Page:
Intel unveils Sandy Bridge
The long-awaited successor to Nehalem has been unveiled, with on-die graphics and enhanced Turbo Mode overclocking
Intel has officially unveiled Sandy Bridge, its latest platform architecture, at the first day of IDF in San Francisco.
The platform is the successor to the Nehalem/Westmere architecture and integrates graphics directly onto the CPU die.
It also upgrades the Turbo Mode already seen in Core i5 and i7 processors to achieve even greater speed improvements.
The integration of GPU and CPU onto a single die (rather than separate dies within the chip package, as with Westmere processors) enables both to share on-chip cache RAM, enabling the GPU to work more efficiently on larger amounts of data.
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Both CPU and GPU have also received extensive on-chip optimisations, including new processor instructions known as AVX. According to Intel Fellow and Sandy Bridge engineer Tom Piazza, a notebook built on a Sandy Bridge processor ought to be powerful enough to run “most mainstream games” at native resolutions.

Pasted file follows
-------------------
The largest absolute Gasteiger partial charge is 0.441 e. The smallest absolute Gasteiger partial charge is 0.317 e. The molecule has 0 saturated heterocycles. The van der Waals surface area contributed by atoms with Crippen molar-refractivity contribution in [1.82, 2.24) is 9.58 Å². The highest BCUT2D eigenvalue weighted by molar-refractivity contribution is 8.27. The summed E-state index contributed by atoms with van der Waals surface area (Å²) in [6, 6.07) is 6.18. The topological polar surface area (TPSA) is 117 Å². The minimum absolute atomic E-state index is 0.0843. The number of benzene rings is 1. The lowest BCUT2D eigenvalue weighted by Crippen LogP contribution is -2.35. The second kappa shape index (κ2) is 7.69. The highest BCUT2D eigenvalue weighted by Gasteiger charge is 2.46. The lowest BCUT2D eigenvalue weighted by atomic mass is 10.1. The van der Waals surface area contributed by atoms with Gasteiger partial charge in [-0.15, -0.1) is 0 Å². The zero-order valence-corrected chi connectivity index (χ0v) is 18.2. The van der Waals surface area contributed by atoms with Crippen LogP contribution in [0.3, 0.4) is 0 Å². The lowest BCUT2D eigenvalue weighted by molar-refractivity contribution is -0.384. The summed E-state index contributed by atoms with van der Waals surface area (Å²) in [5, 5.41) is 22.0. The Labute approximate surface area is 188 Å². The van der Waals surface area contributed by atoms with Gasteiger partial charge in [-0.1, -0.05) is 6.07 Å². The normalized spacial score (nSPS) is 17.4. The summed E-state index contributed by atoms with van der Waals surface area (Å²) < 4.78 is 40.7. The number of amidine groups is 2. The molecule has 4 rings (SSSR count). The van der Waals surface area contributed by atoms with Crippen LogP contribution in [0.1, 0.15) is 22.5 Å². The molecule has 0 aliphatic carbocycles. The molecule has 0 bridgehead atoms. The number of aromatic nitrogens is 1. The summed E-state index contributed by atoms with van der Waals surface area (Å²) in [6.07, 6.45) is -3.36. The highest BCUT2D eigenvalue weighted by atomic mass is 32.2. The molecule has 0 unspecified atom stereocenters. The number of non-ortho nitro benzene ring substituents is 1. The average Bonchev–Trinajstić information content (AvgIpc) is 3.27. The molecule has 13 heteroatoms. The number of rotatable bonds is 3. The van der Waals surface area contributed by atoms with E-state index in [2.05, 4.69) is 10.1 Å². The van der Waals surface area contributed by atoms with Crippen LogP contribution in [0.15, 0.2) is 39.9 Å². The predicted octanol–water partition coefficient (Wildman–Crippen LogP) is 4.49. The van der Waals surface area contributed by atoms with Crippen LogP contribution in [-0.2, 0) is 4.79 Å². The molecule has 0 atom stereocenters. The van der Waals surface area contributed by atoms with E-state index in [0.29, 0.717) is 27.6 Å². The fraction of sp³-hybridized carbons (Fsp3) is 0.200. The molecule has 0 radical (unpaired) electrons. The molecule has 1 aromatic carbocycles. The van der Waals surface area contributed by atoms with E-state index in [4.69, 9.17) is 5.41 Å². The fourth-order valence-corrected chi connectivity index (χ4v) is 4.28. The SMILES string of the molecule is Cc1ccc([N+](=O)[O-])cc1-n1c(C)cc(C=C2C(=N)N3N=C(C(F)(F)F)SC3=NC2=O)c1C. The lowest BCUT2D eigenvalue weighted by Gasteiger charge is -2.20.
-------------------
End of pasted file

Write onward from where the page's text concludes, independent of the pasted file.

Meanwhile, Turbo Mode on Sandy Bridge processors can now draw more than the chip’s nominal TDP where the system is cool enough to do so safely, enabling even greater boosts in core speeds than those seen in Westmere.
“We really believe this is a leading-edge product,” declared Intel vice president Stephen Smith, summing up the technical advances incorporated into Sandy Bridge. “We’ve really been able to deliver a leap in performance within the same thermal design.”
No details of specific products have been made available, but Intel has confirmed that processors built on the new architecture will be referred to as “second generation Core processors”, and are expected to go on sale in early 2011. In 2012 it is due to be shrunk to a 22nm process, under the name Ivy Bridge.